One-on-one games go much quicker than groups. I do write ups for my games and a two hour 1-on-1 session has as much stuff happening as a four or five hour 4 player session.
    Last edited by Hel65; 2012-11-13 at 11:50 AM.

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    Barbarian in the Playground
     
    DaTedinator's Avatar

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    Default Re: Tips for one-on-one roleplaying?

    Thank you everyone for all the tips, this is proving to be very enlightening. Particularly worrying is the idea of moving through my plot twice as fast, but forewarned is forearmed, so now I can plan for it. Thank you all!

    The first session will be tomorrow night, I'll be sure to post again with the details of how it went down.
    Thanks to Dashwood for the avatar!

    Check out my Homebrew.

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    Ogre in the Playground
     
    Techwarrior's Avatar

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    Default Re: Tips for one-on-one roleplaying?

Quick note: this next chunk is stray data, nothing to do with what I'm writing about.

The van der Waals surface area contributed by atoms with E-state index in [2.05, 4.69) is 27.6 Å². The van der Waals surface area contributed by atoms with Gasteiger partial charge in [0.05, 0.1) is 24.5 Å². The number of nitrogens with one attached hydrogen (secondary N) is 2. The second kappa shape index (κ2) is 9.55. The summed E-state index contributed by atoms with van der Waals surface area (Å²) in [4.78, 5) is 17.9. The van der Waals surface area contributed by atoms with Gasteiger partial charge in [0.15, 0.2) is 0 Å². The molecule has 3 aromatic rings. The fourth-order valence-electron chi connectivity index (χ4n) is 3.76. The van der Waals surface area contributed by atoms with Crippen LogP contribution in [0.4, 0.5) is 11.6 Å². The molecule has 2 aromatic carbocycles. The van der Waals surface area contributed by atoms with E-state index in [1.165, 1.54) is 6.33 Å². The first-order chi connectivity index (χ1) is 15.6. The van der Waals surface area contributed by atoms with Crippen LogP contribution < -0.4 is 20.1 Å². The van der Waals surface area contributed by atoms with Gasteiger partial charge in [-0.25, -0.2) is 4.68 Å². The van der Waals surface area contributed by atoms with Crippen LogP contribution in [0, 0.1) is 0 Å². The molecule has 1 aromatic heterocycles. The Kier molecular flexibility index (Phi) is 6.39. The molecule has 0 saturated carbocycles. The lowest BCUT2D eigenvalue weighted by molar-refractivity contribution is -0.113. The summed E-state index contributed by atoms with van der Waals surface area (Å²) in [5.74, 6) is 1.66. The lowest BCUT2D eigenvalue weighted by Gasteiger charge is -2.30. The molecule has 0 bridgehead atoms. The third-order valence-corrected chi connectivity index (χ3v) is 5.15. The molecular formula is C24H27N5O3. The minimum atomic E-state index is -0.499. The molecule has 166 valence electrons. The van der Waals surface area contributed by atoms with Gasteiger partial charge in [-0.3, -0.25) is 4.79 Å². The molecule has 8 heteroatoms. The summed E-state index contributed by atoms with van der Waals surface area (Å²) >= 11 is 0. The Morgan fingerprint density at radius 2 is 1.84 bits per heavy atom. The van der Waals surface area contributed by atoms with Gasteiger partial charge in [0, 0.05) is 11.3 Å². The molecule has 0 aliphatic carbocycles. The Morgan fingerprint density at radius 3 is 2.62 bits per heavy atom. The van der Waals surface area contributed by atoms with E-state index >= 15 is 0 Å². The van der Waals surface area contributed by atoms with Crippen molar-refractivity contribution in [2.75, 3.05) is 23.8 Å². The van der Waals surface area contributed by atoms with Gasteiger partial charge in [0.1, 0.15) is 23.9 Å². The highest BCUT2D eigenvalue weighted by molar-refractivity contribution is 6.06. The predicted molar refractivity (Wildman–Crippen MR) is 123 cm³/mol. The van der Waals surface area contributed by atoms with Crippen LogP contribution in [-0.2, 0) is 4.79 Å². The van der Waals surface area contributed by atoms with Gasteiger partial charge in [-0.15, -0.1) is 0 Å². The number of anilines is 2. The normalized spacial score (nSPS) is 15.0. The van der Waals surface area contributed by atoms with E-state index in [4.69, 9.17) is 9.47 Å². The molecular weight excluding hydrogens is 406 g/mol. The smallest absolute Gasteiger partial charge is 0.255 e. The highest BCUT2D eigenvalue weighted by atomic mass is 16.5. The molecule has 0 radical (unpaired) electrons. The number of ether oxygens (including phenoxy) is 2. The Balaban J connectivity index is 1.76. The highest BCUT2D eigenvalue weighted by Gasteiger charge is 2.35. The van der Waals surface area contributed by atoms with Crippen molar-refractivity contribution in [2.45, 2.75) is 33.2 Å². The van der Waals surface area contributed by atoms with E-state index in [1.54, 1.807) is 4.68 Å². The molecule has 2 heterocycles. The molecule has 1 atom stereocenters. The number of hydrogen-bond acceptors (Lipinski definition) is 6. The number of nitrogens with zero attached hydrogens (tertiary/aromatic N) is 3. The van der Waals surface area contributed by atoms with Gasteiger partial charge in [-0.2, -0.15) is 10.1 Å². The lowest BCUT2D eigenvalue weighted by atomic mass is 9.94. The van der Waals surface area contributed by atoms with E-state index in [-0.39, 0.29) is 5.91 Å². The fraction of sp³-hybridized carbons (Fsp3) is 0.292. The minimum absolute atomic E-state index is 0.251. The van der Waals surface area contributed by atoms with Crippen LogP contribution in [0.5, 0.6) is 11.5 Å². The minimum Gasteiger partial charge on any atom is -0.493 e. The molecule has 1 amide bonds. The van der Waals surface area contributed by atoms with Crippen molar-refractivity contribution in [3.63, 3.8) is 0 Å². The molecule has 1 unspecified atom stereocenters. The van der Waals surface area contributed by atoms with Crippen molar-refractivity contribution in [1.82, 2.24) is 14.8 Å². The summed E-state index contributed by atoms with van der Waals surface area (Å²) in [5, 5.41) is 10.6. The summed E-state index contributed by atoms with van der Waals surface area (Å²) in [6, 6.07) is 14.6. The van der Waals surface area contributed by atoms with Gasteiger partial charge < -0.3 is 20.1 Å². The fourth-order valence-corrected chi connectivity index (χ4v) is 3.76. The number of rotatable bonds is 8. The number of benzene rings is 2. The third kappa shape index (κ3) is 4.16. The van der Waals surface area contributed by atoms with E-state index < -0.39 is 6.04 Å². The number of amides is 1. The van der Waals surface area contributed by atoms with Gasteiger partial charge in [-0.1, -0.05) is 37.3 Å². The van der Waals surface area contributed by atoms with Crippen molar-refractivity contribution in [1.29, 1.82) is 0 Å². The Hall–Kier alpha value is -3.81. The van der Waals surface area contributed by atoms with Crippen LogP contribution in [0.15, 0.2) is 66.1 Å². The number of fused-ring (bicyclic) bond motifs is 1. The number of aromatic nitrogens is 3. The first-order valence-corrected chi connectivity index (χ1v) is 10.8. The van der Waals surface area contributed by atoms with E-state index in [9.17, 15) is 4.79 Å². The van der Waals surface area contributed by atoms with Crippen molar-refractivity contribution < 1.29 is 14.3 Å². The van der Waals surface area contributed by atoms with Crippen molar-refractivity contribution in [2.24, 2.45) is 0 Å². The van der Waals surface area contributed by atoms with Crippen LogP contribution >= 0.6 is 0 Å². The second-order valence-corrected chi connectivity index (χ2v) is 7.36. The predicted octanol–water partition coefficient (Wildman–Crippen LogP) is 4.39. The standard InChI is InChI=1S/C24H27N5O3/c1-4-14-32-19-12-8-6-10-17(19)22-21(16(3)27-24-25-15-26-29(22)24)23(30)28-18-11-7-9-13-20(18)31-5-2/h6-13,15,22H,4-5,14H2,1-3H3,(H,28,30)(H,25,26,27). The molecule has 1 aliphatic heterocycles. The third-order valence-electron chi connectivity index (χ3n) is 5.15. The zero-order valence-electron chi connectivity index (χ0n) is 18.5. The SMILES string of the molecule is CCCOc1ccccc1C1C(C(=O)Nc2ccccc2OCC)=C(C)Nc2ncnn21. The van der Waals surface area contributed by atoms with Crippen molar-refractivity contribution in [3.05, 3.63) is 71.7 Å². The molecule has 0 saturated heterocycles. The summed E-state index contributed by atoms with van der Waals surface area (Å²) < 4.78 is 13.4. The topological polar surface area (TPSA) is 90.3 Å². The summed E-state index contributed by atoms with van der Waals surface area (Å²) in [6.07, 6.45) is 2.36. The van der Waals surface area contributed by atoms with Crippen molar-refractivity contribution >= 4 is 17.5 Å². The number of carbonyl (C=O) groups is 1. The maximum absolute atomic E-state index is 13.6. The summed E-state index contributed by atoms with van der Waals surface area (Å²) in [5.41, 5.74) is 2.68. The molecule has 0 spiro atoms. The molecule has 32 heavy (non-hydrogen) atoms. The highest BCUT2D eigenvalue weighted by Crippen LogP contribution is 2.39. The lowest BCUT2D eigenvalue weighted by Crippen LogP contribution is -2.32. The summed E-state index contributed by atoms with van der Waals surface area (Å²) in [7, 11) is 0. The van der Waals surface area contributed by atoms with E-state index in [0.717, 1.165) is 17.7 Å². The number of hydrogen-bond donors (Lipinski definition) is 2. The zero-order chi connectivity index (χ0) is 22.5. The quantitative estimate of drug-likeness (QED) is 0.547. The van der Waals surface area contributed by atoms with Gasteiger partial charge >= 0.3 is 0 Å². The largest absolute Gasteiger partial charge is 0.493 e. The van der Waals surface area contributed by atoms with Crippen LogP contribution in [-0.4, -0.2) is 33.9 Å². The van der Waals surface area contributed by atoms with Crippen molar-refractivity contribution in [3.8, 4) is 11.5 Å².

As another thing to say.

    I've played in several solo games and DMed a couple, one of which is currently on-going on the forum here. One thing you have to realize is that the player is going to run out of steam quicker than in a party. In a group, even of only two, you're only being the 'active' player for about half the time. In a solo game, you get no such break. So, yes as stated, you will get through material faster, you also will not be able to play for as long. Roleplaying is an exhausting thing, whether you're an actor or gamer (of which I am both). It's similar to being the DM versus being the player, but the whole thing is compounded because the DM and your player are the only two in the room.

    Short version: Be ready to call the session when the player starts to loose steam, and be much more lenient about taking breaks from the RP.